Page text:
The Facts: 10 Things to Know About Child Support
It’s important to understand the facts about child support. Child support is money paid to cover some or all of a child’s basic needs, such as food, clothing, housing, education and childcare.
Some child support orders may also provide for health insurance and medical coverage, as well as things like academic tutoring, lessons, camp, vacations or extra curricular activities.
Unfortunately, all too often when we hear about child support issues it’s because of “drama” that a separated couple is experiencing. The disputing parties could be you and an ex, someone you know, or a celebrity with child support issues. The majority of the time we here too much about celebrity battles and not enough about the average child support case
While battles over child support and failure to pay child support are big problems in America, there are many facts that have not been focused on.
Here are 10 things you didn’t know about child support:
1. Although men are most frequently the providers of child support, approximately 18 percent of all people who pay child support are women.
2. The average child support payment made in the U.S. is $450 a month.
3. About 30 percent of all custodial parents never receive one cent of the child support legally due them…even if they have a court order for child support.
4. There are no national guidelines for determining an adequate amount of child support. Each state uses its own calculations to set child support.
5. Child support money is completely tax-free income for the recipient, but is not tax-deductible for the person paying child support.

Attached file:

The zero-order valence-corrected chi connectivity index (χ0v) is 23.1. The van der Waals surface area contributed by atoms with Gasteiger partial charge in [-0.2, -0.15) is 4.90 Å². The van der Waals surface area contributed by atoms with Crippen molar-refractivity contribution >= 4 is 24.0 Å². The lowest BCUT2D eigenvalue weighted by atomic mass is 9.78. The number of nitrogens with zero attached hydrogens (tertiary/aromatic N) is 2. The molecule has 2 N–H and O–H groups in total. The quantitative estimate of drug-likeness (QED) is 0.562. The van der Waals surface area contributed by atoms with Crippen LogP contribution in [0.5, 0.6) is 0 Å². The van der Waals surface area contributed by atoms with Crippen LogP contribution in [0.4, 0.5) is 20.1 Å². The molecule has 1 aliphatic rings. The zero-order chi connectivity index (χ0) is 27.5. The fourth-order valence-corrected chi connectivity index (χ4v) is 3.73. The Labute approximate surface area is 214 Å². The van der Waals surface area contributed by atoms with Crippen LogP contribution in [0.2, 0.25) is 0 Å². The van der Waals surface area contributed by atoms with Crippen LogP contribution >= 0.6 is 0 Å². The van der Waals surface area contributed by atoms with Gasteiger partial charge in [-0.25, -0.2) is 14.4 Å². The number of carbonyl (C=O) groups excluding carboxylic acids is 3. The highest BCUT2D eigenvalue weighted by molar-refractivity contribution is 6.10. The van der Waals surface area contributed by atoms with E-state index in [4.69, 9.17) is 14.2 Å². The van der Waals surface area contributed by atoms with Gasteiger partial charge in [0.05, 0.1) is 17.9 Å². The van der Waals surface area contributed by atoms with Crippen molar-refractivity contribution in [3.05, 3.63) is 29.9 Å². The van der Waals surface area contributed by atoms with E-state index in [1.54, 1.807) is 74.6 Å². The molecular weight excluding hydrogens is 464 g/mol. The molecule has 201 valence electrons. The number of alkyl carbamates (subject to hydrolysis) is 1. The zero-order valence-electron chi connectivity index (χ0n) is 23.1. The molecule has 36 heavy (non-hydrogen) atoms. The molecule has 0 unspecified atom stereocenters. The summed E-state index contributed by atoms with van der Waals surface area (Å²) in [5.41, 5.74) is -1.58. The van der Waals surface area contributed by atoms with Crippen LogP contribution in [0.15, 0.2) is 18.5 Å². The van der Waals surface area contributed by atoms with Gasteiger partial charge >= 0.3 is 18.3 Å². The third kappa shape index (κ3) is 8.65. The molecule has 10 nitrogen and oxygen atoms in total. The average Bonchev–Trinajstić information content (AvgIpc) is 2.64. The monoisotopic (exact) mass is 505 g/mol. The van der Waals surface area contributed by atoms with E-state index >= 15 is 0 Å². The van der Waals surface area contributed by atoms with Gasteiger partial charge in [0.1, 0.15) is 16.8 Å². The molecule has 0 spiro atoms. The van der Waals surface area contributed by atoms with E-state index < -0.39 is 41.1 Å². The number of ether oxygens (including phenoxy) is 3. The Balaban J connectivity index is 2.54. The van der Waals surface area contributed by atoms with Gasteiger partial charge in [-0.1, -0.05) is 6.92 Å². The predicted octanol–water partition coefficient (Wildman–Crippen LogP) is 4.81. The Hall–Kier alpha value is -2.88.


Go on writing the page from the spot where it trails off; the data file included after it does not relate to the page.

6. Child support and visitation rights are two distinct and different legal matters. (so, you can’t legally stop paying child support just because an ex
makes it hard for you or even prevents you from seeing your child).
7. Child support is not dischargeable by bankruptcy.
8. Child support orders can always be modified by a court order. (If there has been a significant “change of circumstances,” either parent can go back to
court and request that child support be increased, decreased, or even eliminated).
9. A parent who is unemployed or has a reduction in income is still required to pay all court-ordered child support, unless that parent has received a court-approved, written child support modification from a judge.
10. Failure to pay child support can lead to serious consequences, including wage garnishment, asset seizure, credit bureau reporting, driver’s license suspension, passport denial, withholding of unemployment benefits, and even arrest or jail time.
If you have any questions on child support or enforcing an order, please feel free to call us at 888-729-6661.